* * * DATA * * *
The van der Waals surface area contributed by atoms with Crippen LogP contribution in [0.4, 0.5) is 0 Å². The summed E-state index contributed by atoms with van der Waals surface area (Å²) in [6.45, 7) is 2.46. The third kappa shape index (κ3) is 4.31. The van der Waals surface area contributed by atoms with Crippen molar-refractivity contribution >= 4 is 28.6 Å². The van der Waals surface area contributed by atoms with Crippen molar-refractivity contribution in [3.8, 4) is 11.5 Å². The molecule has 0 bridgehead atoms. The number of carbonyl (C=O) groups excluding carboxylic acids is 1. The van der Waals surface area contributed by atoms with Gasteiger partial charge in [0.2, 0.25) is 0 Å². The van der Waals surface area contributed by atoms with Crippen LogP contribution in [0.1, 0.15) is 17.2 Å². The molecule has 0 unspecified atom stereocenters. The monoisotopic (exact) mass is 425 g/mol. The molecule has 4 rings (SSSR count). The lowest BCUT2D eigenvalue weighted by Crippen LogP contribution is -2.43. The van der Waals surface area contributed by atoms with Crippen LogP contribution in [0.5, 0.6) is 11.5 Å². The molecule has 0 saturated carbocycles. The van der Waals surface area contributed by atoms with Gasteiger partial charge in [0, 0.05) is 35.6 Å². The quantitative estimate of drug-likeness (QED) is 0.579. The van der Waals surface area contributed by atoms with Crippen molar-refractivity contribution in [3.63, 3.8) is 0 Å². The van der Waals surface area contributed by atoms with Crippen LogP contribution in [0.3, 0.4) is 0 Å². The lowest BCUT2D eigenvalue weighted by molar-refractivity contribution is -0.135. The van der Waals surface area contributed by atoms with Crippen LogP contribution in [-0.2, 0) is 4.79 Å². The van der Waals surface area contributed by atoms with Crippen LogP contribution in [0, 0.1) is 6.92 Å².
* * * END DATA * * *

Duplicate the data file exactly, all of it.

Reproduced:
The van der Waals surface area contributed by atoms with Crippen LogP contribution in [0.4, 0.5) is 0 Å². The summed E-state index contributed by atoms with van der Waals surface area (Å²) in [6.45, 7) is 2.46. The third kappa shape index (κ3) is 4.31. The van der Waals surface area contributed by atoms with Crippen molar-refractivity contribution >= 4 is 28.6 Å². The van der Waals surface area contributed by atoms with Crippen molar-refractivity contribution in [3.8, 4) is 11.5 Å². The molecule has 0 bridgehead atoms. The number of carbonyl (C=O) groups excluding carboxylic acids is 1. The van der Waals surface area contributed by atoms with Gasteiger partial charge in [0.2, 0.25) is 0 Å². The van der Waals surface area contributed by atoms with Crippen LogP contribution in [0.1, 0.15) is 17.2 Å². The molecule has 0 unspecified atom stereocenters. The monoisotopic (exact) mass is 425 g/mol. The molecule has 4 rings (SSSR count). The lowest BCUT2D eigenvalue weighted by Crippen LogP contribution is -2.43. The van der Waals surface area contributed by atoms with Crippen LogP contribution in [0.5, 0.6) is 11.5 Å². The molecule has 0 saturated carbocycles. The van der Waals surface area contributed by atoms with Gasteiger partial charge in [0, 0.05) is 35.6 Å². The quantitative estimate of drug-likeness (QED) is 0.579. The van der Waals surface area contributed by atoms with Crippen molar-refractivity contribution in [3.63, 3.8) is 0 Å². The van der Waals surface area contributed by atoms with Crippen LogP contribution in [0.3, 0.4) is 0 Å². The lowest BCUT2D eigenvalue weighted by molar-refractivity contribution is -0.135. The van der Waals surface area contributed by atoms with Crippen LogP contribution in [-0.2, 0) is 4.79 Å². The van der Waals surface area contributed by atoms with Crippen LogP contribution in [0, 0.1) is 6.92 Å².